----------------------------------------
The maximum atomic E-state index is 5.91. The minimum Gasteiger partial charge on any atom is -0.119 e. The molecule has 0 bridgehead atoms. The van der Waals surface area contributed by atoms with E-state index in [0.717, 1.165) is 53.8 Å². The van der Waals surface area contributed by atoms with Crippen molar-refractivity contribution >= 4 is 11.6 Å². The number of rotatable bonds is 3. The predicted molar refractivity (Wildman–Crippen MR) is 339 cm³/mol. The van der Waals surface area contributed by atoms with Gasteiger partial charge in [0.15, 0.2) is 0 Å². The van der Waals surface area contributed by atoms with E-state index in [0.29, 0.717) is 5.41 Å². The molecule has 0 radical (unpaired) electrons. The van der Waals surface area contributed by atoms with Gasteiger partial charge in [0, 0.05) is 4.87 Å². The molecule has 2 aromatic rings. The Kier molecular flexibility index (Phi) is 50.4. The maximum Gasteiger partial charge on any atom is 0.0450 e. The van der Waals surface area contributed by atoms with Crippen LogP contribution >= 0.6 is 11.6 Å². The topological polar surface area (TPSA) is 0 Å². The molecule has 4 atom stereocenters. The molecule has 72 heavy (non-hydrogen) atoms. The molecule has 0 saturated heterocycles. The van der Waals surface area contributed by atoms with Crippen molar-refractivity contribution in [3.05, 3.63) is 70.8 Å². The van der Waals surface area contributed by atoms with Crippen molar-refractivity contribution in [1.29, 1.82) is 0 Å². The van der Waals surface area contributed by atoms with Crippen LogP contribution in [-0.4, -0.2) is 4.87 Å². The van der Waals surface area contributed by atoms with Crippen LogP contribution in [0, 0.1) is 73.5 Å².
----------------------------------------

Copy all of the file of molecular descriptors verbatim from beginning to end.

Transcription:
The maximum atomic E-state index is 5.91. The minimum Gasteiger partial charge on any atom is -0.119 e. The molecule has 0 bridgehead atoms. The van der Waals surface area contributed by atoms with E-state index in [0.717, 1.165) is 53.8 Å². The van der Waals surface area contributed by atoms with Crippen molar-refractivity contribution >= 4 is 11.6 Å². The number of rotatable bonds is 3. The predicted molar refractivity (Wildman–Crippen MR) is 339 cm³/mol. The van der Waals surface area contributed by atoms with Gasteiger partial charge in [0.15, 0.2) is 0 Å². The van der Waals surface area contributed by atoms with E-state index in [0.29, 0.717) is 5.41 Å². The molecule has 0 radical (unpaired) electrons. The van der Waals surface area contributed by atoms with Gasteiger partial charge in [0, 0.05) is 4.87 Å². The molecule has 2 aromatic rings. The Kier molecular flexibility index (Phi) is 50.4. The maximum Gasteiger partial charge on any atom is 0.0450 e. The van der Waals surface area contributed by atoms with Crippen LogP contribution >= 0.6 is 11.6 Å². The topological polar surface area (TPSA) is 0 Å². The molecule has 4 atom stereocenters. The molecule has 72 heavy (non-hydrogen) atoms. The molecule has 0 saturated heterocycles. The van der Waals surface area contributed by atoms with Crippen molar-refractivity contribution in [3.05, 3.63) is 70.8 Å². The van der Waals surface area contributed by atoms with Crippen molar-refractivity contribution in [1.29, 1.82) is 0 Å². The van der Waals surface area contributed by atoms with Crippen LogP contribution in [-0.4, -0.2) is 4.87 Å². The van der Waals surface area contributed by atoms with Crippen LogP contribution in [0, 0.1) is 73.5 Å².